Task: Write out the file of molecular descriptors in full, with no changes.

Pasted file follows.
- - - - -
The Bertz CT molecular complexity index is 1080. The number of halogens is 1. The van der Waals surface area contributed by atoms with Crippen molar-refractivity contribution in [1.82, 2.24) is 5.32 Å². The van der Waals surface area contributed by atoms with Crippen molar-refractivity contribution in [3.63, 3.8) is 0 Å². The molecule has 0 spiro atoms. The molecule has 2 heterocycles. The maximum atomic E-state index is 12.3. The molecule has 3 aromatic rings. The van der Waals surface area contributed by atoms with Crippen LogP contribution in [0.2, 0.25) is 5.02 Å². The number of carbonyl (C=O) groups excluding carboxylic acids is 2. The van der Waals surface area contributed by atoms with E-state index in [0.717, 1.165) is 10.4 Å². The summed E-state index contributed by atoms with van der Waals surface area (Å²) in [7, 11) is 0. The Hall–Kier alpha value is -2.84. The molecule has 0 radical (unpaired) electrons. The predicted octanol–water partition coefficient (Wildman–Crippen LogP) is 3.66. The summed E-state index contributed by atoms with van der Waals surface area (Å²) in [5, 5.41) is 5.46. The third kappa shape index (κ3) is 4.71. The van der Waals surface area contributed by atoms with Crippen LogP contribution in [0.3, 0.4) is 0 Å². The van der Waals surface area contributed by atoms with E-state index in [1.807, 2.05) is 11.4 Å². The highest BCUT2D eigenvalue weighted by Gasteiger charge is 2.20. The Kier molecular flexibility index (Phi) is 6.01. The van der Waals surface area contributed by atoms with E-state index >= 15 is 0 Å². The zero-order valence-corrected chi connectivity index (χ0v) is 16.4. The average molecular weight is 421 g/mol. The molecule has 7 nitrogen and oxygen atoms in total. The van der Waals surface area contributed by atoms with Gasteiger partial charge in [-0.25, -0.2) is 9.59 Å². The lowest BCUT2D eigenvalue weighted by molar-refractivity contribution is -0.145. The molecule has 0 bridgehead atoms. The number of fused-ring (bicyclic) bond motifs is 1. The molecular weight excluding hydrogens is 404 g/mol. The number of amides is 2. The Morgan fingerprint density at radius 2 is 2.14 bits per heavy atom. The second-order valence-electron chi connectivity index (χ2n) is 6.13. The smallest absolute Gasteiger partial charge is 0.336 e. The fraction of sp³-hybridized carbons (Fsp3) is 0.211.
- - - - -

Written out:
The Bertz CT molecular complexity index is 1080. The number of halogens is 1. The van der Waals surface area contributed by atoms with Crippen molar-refractivity contribution in [1.82, 2.24) is 5.32 Å². The van der Waals surface area contributed by atoms with Crippen molar-refractivity contribution in [3.63, 3.8) is 0 Å². The molecule has 0 spiro atoms. The molecule has 2 heterocycles. The maximum atomic E-state index is 12.3. The molecule has 3 aromatic rings. The van der Waals surface area contributed by atoms with Crippen LogP contribution in [0.2, 0.25) is 5.02 Å². The number of carbonyl (C=O) groups excluding carboxylic acids is 2. The van der Waals surface area contributed by atoms with E-state index in [0.717, 1.165) is 10.4 Å². The summed E-state index contributed by atoms with van der Waals surface area (Å²) in [7, 11) is 0. The Hall–Kier alpha value is -2.84. The molecule has 0 radical (unpaired) electrons. The predicted octanol–water partition coefficient (Wildman–Crippen LogP) is 3.66. The summed E-state index contributed by atoms with van der Waals surface area (Å²) in [5, 5.41) is 5.46. The third kappa shape index (κ3) is 4.71. The van der Waals surface area contributed by atoms with Crippen LogP contribution in [0.3, 0.4) is 0 Å². The van der Waals surface area contributed by atoms with E-state index in [1.807, 2.05) is 11.4 Å². The highest BCUT2D eigenvalue weighted by Gasteiger charge is 2.20. The Kier molecular flexibility index (Phi) is 6.01. The van der Waals surface area contributed by atoms with E-state index >= 15 is 0 Å². The zero-order valence-corrected chi connectivity index (χ0v) is 16.4. The average molecular weight is 421 g/mol. The molecule has 7 nitrogen and oxygen atoms in total. The van der Waals surface area contributed by atoms with Gasteiger partial charge in [-0.25, -0.2) is 9.59 Å². The lowest BCUT2D eigenvalue weighted by molar-refractivity contribution is -0.145. The molecule has 0 bridgehead atoms. The number of fused-ring (bicyclic) bond motifs is 1. The molecular weight excluding hydrogens is 404 g/mol. The number of amides is 2. The Morgan fingerprint density at radius 2 is 2.14 bits per heavy atom. The second-order valence-electron chi connectivity index (χ2n) is 6.13. The smallest absolute Gasteiger partial charge is 0.336 e. The fraction of sp³-hybridized carbons (Fsp3) is 0.211.